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(Not very) quiet time

I struggle with reading the Bible, but not in the way you might think. I don’t struggle particularly with comprehension, or motivation, but with disruption. I LOVE delving into God’s word. I love how the narrative arc reveals itself bit by bit, I love how God displays a different facet of his personality in each paragraph, I love how each story allows us to wonder at God’s love from a different angle. But still, I struggle. 

I’m a morning person. I find it much easier to get up early than to stay up late, so I set my alarm each morning to spend some ‘quiet time’ with God in Bible reading and prayer. And I LOVE this time… in theory. But no matter how early I set my alarm, my children always wake up with me. And no matter what cartoons I put on the TV for them, and whatever room I sneak off to, and however many admonitions I give them that ‘Mummy is reading the Bible and it is important and you are NOT to interrupt me,’ in they come, asking for snacks, or if they can plant a tree from the seed they just found inside this grape… etc. 

And each time I’m interrupted, I’m tempted to give up. After all, I can’t really concentrate, and how can I hear God speaking to me when it’s not even quiet? It feels much easier to put down my Bible and pick up my phone. It feels easier to concentrate on the day’s headlines. To expend my mental energy on figuring out today’s Wordle rather than grappling with the text of Scripture.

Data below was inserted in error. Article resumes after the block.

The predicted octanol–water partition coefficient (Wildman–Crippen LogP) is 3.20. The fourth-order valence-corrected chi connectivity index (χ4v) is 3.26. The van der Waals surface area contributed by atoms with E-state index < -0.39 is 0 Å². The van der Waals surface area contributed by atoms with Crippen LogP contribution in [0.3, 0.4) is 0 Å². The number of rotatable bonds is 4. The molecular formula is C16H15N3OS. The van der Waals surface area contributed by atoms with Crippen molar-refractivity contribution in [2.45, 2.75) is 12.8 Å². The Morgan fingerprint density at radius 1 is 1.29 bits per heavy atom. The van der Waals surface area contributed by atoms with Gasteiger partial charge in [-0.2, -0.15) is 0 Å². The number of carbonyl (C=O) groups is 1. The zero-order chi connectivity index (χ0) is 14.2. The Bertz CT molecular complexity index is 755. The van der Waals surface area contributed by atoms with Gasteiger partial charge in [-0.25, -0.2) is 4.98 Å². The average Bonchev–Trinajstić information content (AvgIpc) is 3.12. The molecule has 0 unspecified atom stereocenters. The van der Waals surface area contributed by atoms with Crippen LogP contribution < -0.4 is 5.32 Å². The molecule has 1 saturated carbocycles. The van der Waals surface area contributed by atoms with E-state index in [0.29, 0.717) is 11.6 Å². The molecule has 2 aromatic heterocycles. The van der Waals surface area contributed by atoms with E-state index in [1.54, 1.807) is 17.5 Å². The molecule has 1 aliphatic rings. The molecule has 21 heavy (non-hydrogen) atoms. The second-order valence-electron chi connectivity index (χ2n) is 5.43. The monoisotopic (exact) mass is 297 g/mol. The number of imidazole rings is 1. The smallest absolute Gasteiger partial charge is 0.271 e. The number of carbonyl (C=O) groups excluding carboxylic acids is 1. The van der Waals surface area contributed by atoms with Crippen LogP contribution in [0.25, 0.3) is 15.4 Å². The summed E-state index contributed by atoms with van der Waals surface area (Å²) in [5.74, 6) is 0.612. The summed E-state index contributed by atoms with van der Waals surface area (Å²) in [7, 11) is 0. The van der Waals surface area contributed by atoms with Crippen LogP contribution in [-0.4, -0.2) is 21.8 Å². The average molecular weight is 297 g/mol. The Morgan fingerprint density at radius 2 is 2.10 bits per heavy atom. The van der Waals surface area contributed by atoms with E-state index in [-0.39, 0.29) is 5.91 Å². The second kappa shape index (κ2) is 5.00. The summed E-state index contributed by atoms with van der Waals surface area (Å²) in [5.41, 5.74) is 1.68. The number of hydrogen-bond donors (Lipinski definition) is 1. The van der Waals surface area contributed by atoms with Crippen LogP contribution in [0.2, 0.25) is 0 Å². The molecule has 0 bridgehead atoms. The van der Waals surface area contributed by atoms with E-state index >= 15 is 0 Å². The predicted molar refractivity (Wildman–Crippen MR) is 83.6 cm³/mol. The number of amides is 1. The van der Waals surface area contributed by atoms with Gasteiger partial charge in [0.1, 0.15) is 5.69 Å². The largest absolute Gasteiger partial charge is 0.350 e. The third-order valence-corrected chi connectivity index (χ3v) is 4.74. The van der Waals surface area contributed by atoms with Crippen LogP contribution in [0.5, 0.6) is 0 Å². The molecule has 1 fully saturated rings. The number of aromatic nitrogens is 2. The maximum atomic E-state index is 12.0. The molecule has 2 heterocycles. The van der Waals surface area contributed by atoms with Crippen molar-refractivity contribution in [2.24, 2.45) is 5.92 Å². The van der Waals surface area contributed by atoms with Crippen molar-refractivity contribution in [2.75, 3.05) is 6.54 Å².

But then, God quietly nudges me, in a way that usually (but not always) cuts through the Paw Patrol theme tune. He reminds me that it IS worth it. That his word is living an active, sharper than a two-edged sword. That the Holy Spirit is well capable of doing his work within me unhindered by any amount of questions from small humans. God reminds me that he sees my efforts, my heart. That he loves me regardless of anything I do, and he loves that I WANT to spend time with him. 

God is a loving God who sees us. He knows our motivations. And he doesn’t approach us with a to-do list citing that we must read four chapters of the Bible twice a day and spend thirty minutes in silent prayer before we start loading the dishwasher and produce insightful notes on what we’ve read each day. No. I put those pressures on myself; they do not come from him. Instead, he approaches me with arms spread wide, reminding me that he loves me to the extent that he died on a cross for me. With wounds that say: come to me, I know you’re broken, that’s why I come to you. 

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